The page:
Despite an hourlong power outage Wednesday night, despite the throngs of thousands converging on one location and despite the challenge of maneuvering through Provo's traffic at any given time, this year's Education Week provided just that - education.
"It is always remarkable to me how fresh and exciting the knowledge and understanding comes - and the increase of faith and gratitude I come away with after attending a class here," said Frank Bollido of Phoenix. "This is the highlight of our year. We plan everything else around this week."Touted as the largest single-event adult education program in the United States, the Brigham Young University-sponsored program featured nearly 1,100 classes, about 27,500 registered attendees and 179 faculty members. Classes concluded Friday.
This year's theme centered on the importance of the integration of mind, body and spirit.
"Nourishing each of these creates a tremendous power to help us realize a fulfilling life," said Campus Education Week director Mack Palmer. "Not only are our personal lives enriched by this integration, but our ability and preparedness to serve the Lord and others are greatly increased."
Class topics this year included developing stronger family ties and marriages, managing finances, parenting roles, significant events in history, government and political science, the beauty of music, career opportunities and youth activities.
Several classes were dedicated solely to religious topics. In cooperation with BYU's Continuing Education department, the event was directed by the Church Educational System of The Church of Jesus Christ of Latter-day Saints.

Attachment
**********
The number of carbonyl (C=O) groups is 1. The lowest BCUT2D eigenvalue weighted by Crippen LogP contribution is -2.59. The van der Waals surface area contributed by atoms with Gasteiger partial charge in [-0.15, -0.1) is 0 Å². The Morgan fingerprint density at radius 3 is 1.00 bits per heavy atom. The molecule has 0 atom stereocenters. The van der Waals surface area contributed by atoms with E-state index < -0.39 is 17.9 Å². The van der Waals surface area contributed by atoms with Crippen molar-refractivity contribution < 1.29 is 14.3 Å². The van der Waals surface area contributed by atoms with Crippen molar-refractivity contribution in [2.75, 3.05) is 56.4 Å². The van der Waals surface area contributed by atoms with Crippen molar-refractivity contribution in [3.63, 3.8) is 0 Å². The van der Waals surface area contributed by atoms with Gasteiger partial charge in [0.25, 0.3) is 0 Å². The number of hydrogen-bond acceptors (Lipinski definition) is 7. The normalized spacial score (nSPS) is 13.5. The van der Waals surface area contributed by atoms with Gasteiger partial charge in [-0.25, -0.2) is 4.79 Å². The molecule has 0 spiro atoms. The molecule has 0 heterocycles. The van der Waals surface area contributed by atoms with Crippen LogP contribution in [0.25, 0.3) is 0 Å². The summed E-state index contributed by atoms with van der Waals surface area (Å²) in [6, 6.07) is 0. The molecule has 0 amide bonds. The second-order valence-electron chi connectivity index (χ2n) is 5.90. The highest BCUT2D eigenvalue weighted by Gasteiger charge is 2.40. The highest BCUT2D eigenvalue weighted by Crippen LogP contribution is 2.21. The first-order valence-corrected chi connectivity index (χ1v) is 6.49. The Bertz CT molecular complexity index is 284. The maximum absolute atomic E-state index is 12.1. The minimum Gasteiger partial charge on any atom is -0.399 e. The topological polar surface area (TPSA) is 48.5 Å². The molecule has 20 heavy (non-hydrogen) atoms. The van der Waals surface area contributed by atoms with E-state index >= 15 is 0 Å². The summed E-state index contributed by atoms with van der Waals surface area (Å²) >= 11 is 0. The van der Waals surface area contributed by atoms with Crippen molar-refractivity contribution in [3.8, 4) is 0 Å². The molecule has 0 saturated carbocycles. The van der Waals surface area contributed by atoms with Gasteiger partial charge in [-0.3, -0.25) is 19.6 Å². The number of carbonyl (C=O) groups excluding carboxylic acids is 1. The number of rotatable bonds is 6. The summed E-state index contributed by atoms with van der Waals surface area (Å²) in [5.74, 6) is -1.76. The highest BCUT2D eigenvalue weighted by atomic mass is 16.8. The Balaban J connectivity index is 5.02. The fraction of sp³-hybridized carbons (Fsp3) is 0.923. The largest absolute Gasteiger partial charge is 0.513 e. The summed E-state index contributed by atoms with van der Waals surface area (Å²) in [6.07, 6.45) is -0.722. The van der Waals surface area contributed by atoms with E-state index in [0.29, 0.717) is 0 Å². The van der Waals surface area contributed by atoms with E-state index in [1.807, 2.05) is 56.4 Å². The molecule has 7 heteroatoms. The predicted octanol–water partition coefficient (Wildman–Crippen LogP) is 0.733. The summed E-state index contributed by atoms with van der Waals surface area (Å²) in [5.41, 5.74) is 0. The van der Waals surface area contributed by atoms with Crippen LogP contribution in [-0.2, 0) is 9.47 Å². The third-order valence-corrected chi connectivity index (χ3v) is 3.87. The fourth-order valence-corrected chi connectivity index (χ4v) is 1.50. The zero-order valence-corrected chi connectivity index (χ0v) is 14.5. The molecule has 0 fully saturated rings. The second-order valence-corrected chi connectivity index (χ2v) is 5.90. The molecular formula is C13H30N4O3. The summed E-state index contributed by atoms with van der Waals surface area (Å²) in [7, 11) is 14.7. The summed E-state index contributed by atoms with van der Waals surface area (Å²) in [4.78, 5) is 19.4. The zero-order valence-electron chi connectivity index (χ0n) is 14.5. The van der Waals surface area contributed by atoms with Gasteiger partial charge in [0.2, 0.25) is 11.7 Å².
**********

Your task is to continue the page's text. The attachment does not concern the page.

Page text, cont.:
Instructors included Ardeth G. Kapp, former Young Women general president for the LDS Church; Bernell L. Christensen, director of the Sandy LDS Institute of Religion; Michael Ballam, operatic star and USU professor of vocal music; and Bruce C. Hafen, author and BYU provost.
For Dave Smith, BYU Bookstore's general merchandise supply manager, Education Week is one of the biggest events for him and his staff.
"When fall semester starts, there are more people buying textbooks, but Education Week is pretty close to largest single event here," he said. "We actually look forward to it, most of us really enjoy it."
Smith said LDS religious reference materials - specifically books and other publications by faculty members speaking at Education Week - are the biggest sellers during the event.
"We try and be as user-friendly as possible despite the crowds," he said.
Even Mother Nature got involved as a brief but powerful thunderstorm knocked out power to most of campus Wednesday as late afternoon classes were beginning. But the blackout didn't dampen spirits much; most instructors continued with classes, some without light, some relying on backup generator power.
Many area hotels were booked at least a year in advance for Education Week, and lodging facilities in Utah and Salt Lake counties are often full of visitors attending the event.
Robert Smith, a front desk clerk at the Comfort Inn University just south of Cougar Stadium, said of the 101 rooms in the motel about 80 were reserved by Education Week participants.
"I've had a lot of people ask to book for next year's Education Week, even before this year's is over," he said. "They do this because most people who come say it's so hard to get housing."
On-campus housing facilities are filled each year in April, when a newsletter mailed in March is sent to those who attend the previous year's event.
And although a parking lot northwest of the Smith Fieldhouse is annually turned into a recreational vehicle retreat, others stay with friends and family.
"Our daughter and her husband invited us to stay with them this year," said Joan Fluke, who was at Education Week visiting from Montana. "This is a great time of the year to come down and be with family, and at the same time learn from one another."